Reverse Corps

A dam-happy federal agency begins undoing its own legacy

Jan 8, 2001
Outside Magazine

Just add concrete; Washington State's Green River, circa 1915

"THIS IS STILL a viable river. It isn't worth throwing away, really." A few hundred yards from a Boeing factory and the truck-clogged Port of Seattle, Army Corps of Engineers biologist Patrick Cagney gazes over a stretch of the Green River. He's admiring a newly constructed side channel full of woody snags that the Corps has installed next to a meat-processing plant in a $113 million effort to "rewild" the river. Cagney hopes the calm, debris-filled channel will provide a resting area for the fall salmon run. Like many urban waterways, the Green has been carefully sculpted over the years--the river has been straightened, diked, riprapped, and made into a well-behaved, navigable ditch. In short, the life has been engineered right out of it. But this summer, a century after the river was first overhauled, the agency that brought you the Snake River dams is attempting to breathe life back into an ecosystem it spent generations subduing.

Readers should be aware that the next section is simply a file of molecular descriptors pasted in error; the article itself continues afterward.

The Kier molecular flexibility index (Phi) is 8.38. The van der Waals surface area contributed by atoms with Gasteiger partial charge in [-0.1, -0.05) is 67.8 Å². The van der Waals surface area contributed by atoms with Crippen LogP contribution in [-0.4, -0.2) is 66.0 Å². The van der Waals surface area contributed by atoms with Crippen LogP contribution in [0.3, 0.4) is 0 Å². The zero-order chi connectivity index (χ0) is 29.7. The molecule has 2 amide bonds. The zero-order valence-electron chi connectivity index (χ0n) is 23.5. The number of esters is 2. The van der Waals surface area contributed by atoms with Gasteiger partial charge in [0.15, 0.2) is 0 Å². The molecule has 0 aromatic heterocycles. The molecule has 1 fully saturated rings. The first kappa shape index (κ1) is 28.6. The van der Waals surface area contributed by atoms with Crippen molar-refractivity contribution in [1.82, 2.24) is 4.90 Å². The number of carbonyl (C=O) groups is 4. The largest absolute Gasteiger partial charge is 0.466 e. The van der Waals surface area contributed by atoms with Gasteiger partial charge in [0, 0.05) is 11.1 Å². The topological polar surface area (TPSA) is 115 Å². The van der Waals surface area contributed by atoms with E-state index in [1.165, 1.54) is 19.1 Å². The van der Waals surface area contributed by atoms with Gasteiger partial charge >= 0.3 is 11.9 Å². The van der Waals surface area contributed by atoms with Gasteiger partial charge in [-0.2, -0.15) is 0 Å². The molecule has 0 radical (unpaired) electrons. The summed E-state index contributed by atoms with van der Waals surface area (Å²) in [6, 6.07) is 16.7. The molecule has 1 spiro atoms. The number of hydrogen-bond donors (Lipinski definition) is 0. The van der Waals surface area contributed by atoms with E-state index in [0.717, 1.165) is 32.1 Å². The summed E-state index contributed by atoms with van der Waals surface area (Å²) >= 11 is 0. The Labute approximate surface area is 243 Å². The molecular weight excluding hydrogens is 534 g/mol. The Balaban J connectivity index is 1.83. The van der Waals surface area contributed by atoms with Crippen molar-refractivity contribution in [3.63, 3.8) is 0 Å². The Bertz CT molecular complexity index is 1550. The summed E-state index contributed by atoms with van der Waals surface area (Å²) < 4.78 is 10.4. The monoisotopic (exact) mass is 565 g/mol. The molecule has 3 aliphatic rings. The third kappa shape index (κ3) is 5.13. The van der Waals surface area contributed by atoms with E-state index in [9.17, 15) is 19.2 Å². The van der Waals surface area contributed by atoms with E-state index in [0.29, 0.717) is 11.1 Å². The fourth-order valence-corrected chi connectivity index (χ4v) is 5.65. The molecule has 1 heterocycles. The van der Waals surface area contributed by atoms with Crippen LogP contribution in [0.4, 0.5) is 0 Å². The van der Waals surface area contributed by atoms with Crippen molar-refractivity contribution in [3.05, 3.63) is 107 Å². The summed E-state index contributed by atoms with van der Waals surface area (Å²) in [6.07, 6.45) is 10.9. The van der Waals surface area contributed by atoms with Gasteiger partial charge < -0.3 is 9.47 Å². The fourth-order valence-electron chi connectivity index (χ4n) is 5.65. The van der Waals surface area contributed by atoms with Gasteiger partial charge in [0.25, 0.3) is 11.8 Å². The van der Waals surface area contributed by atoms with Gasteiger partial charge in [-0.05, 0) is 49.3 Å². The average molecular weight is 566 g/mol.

And that's just one example. Over the past two years Congress has authorized 50 restoration projects in 25 states, including funds to revive wetlands along the Ohio River and $1.4 billion to resuscitate the hydrology of the Everglades, putting the Corps, known primarily for building large-scale public-works projects, in the business of ecosystem rehabilitation. But enviros are cautious about entrusting habitat remediation to an agency often seen as an environmental bogeyman, especially after last year's debacle in which the Corps cooked its books to gain support from lawmakers for a dubious $1 billion lock-widening project on the fragile upper Mississippi River. To Melissa Samet, senior director of a Corps-reform campaign at the conservation group American Rivers, some of what the agency labels restoration is plain old engineering. Nevertheless, she hopes that with guidance the Corps can create naturally self-sustaining ecosystems: "We're making sure that what the Corps does with its restoration is real restoration."

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